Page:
Breeding: SIRE: Fuji Flame DAM: Goodness Me
Whelped : July 1967
Trainer : Arnold Porter
Owners : Mick Fox
Career Race Record : 40 starts, 23 wins, 13 placings
Career Prizemoney : Unknown
- Winner 1970 Olympic Park Hurdle Championship
- Winner of 19 Metropolitan Hurdle Races
- Warragul 430m Hurdle Track record Holder
- Winner Sandown Park hurdle (0 yards) October 22, 1970
Forty years ago greyhound racing regularly drew huge crowds to the track, with hurdling a common and spectacular element of the sport. When it came to hurdle racing, a greyhound named Odearo stood head and shoulders above the rest. So dominant was Odearo that he is regarded as the best hurdler of all time. “He had an enormous leap. He’d jump so low and so long that he’d out jump every dog he came up against”, trainer Arnold Porter recalled recently.
In Odearo’s era [1969-71] the masses would head to Olympic Park on Monday nights and Sandown Park on Thursday nights to catch the racing action and to try their luck with the 80+ bookmakers that lined the respective betting rings. On their way into the tracks, some were fortunate enough to catch a glimpse of Odearo, who had pop star following. “His looks were distinctive. He had a brindle and white head which he’d poke out the rear car window when we’d drive to the races and a lot of people in the streets would recognise him and ask ‘is that Odearo?'”, Porter remembered fondly.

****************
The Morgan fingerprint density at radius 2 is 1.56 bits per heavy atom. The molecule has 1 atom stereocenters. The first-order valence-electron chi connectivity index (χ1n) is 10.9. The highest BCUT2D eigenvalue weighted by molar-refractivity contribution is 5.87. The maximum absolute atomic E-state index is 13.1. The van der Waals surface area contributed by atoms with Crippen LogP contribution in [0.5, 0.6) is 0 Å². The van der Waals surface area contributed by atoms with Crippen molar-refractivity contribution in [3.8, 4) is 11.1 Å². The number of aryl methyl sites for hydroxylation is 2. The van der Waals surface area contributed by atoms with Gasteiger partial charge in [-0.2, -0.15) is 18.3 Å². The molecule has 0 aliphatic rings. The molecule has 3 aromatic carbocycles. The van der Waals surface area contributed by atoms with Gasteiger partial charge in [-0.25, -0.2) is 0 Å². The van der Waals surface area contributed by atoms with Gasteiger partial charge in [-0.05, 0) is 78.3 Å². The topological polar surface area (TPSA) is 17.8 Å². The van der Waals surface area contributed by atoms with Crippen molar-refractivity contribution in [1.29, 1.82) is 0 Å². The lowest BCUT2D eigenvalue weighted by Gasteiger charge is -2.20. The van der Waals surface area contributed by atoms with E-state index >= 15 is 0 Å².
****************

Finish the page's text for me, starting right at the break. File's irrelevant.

Porter trained greyhounds from a house block in Frankston, and it didn’t take long for word to spread that a champion canine lived in the neighborhood. “A lot of people we didn’t even know would come to our place to visit him including a lot of kids. He was like a household pet. He roamed our backyard and was a big loveable sook”, Porter said with a grin.
On the racetrack however, it was nothing but business for Odearo, as he amassed 40 starts for 23 wins and 13 placings, finishing unplaced just four times in his career. Among his wins was an incredible 19 victories in hurdle races in the city. “His greatest win was at Olympic Park when he won the Hurdles Championship, which was the premier hurdles race on the racing calendar”, Porter said.
Odearo was a notorious wide runner who often came from the middle of the field or worse to storm over the top of his opposition. Handicapping was part of hurdle racing, and involved the better ranked dogs giving the others a head start. Odearo’s dominance was such that he is the only greyhound to “get back to scratch” [the original marker] at Sandown Park.
Odearo didn’t become a champion hurdler as a matter of chance. He was reared and initially educated [broken-in] by Jim Harvey, who had hurdles on the straight track of his property in Carrum. This gave Odearo exposure to hurdles from a young age. Further to this his owner Mick Fox was insistent from the beginning that Odearo race purely as a hurdler. “He only ever raced on the flat [in non-hurdle races] twice. That was in a heat and final at Warragul. In his heat he ran 2nd after slowing down in the catching pen, but he went on to win the final”, Porter said.
“I also remember in one of his other races at Olympic Park he fell at the last hurdle because a chap in the crowd took a photo and as a result the flash of the camera blinded him momentarily and he didn’t see the hurdle. He crashed into it and finished 3rd.” However the victories were kind to Porter. With so many bookmakers on course, punting was huge in those days and, despite Odearo starting favourite in many of his races, Porter won his share of money on the punt. “I won thousands on him. I had $500 the win on him in at least 10 of his starts, and that was pretty big money in those days”, Porter recalled.
While hurdles are no longer a part of greyhound racing, the memories of this aspect of the sport remain, as do those of its great champion Odearo.